“Don’t worry, I plan on taking everything.” Without breaking eye contact with him, I motion Piper into the store. “Don’t look at her. Look at me.”
She skittishly scrambles around to the cash register, reminding me of an antelope I saw on the Discover Channel a long time ago.
“Christian, It’s locked! I-I can’t get to the money!”
“Open it. Don’t look away from me. Just open it.” The man unlocks the cash register without unlocking our gaze. “Good boy.” Piper piles the cash into the duffle bag and leaves immediately for the car, just as I taught her. When she’s gone, I politely ask for a pair of scissors and cut his phone cord. I ask for his cellphone as well, and I put a bullet through it. Should buy us enough time to get away clean.
When I return to the car, her face is alert, yet drained of color. She is holding the duffle bag to her nose like an oxygen mask.
“Oh my God, that was unbelievable! There’s like so much cash in here, seriously! Holy shit, that was crazy. We need to count–”
“You said my name.” My grip on the steering wheel is tight enough to pop it off.
“YOU SAID MY GODDAMN NAME PIPER! HOW ARE WE SUPPOSED TO GET AWAY CLEAN IF YOU TELL OUR VICTIMS MY NAME?” My spittle hits the windshield and my muscles tense into a suit of armor.
“I-I’m sorry! I didn’t even think about it! I didn’t know! I’m sorry!” She’s sobbing. God. Now I have to fix this. I crack my neck to each side and loosen my grip. I pull into the parking lot of an elementary school.
“Hey, shh. It’s okay. I didn’t mean it. I just get scared sometimes, but you were great, really.” I cup my hand around her ruddy, unremarkable cheek. “You’re a natural, Pipe.” I allow her a smile.
“R-really? I’m so sorry.”
“Shh. It’s over now. It’s okay. You’ll do better next time.”
“See that house? The one with the white pillars, right there.”
She cranes her neck out of the car window, allowing her Tiffany’s necklace to dangle over her elaborate fur vest. It’s one I haven’t seen before, but nowadays she’s always wearing things I haven’t seen.
“Yeah. It’s nice as shit. Wanna rip it off?” She says this in a tone so casual, as though she had asked if I wanted a piece of gum.
“I have a better idea.”
“I know the family that lives there. I see them walking around this neighborhood on Saturday mornings. The man isn’t too big, and the woman’s pretty hot.” She hits me playfully and I ignore her. “And they have two little boys. One’s a newborn; they push him around in a stroller.”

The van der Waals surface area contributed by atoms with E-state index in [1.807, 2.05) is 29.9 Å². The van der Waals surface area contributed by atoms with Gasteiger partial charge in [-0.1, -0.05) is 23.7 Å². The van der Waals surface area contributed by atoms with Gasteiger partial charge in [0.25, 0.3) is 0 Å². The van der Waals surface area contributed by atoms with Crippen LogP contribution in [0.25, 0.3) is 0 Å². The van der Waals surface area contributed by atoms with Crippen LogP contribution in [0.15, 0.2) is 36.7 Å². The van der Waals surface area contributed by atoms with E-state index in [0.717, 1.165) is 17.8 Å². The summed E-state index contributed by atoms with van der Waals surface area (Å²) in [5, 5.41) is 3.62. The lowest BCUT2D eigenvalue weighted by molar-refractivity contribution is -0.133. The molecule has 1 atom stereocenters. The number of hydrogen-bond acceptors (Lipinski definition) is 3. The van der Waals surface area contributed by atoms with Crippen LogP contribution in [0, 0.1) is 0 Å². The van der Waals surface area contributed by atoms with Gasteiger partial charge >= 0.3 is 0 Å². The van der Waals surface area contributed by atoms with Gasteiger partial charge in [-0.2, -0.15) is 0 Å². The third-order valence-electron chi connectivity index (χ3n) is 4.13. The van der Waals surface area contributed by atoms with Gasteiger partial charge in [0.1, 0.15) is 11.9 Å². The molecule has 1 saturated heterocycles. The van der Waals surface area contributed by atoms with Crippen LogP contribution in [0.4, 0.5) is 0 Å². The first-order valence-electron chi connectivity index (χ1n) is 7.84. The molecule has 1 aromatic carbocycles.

“So. How much dough do you think Mommy and Daddy would give to get their little baby back if say, I don’t know, he were to go missing?”
“You’re not suggesting we kidnap him…”
“Listen. Piper. We can’t keep skipping around from town to town holding up Wal-Mart’s and running away with petty cash. We’re too good at what we do. We have to go bigger or we’re just gonna plateau. Do you understand?”
“I mean I guess but–”
“If you’re too scared that’s fine. I’m sure I could find someone else to give me a hand.”
“No. No I wanna do it. I wanna help you.”
“Good. Now, first, I’m gonna need a favor.”
“Jesus, you’re stepdad is so fucking fat.” I pull my arms through the brown suit jacket, feeling massive gaps between the material and the tight muscles of my abdomen.
“Well we can’t all have perfectly chiseled bodies like you.”
“Stop. You’re as perfect as can be,” I lie before giving her a quick kiss, like a reflex. Her sandy, lusterless hair is tied back in a bun and she’s wearing a business suit that she stole from her mother upon my request. She’s supposed to look like a professional, but she still looks like a McDonald’s cashier playing dress up. I straighten my tie and run a quick hand through my thick mahogany hair, grinning. Even in this shoddy suit I could pass as the McDonald’s C.E.O.
We approach the door of the mansion, under the pretenses that I would do the talking. We have clipboards in hand and fake smiles plastered on us like Barbie and Ken. I knock.
“Hello! It’s Mrs. Walters, correct?”
“Yes…” the woman replies. She is wearing a crimson valor jumpsuit and her hair is in a messy bun, which she immediately starts to adjust when she sees me smile.
“ We’re here with Shelton County Realty and we were wondering if it would be possible for us to take a look at your brilliant home.”
“Well, I mean we aren’t looking to sell…”
“As you shouldn’t with a home like this! We were more interested in getting some ideas of the architecture inside, so as to replicate some aspects of it in homes that are currently being built. I know that sounds a little odd, but you know what they say, imitation is the highest form of flattery!” I wink at her, sealing the deal.
“Of course! Come in!” She keeps her eyes on me while clumsily stepping out of the doorway. I feel the heat of Piper’s glare.
The place is magnificent. The kitchen counters are made of glimmering marble, the family room has an expansive ceiling, and the mahogany staircase seems to extend indefinitely. There are so many gadgets and expensive pieces set out for decoration that I have to keep my hands in my pockets or else I’d give us away. It’s a conman’s playground in here.
“We were particularly interested in looking at the upper floor, if you would be so kind as to show us into some bedrooms?”
“Sure. But you’ll have to be quiet, my son is sleeping upstairs in his nursery.”
“How adorable!” I grin at her and a smoldering redness flushes over her evenly tanned complexion. Piper grins curtly.
As the woman leads us up the stairs, I take the opportunity to rub the chloroform onto my palm.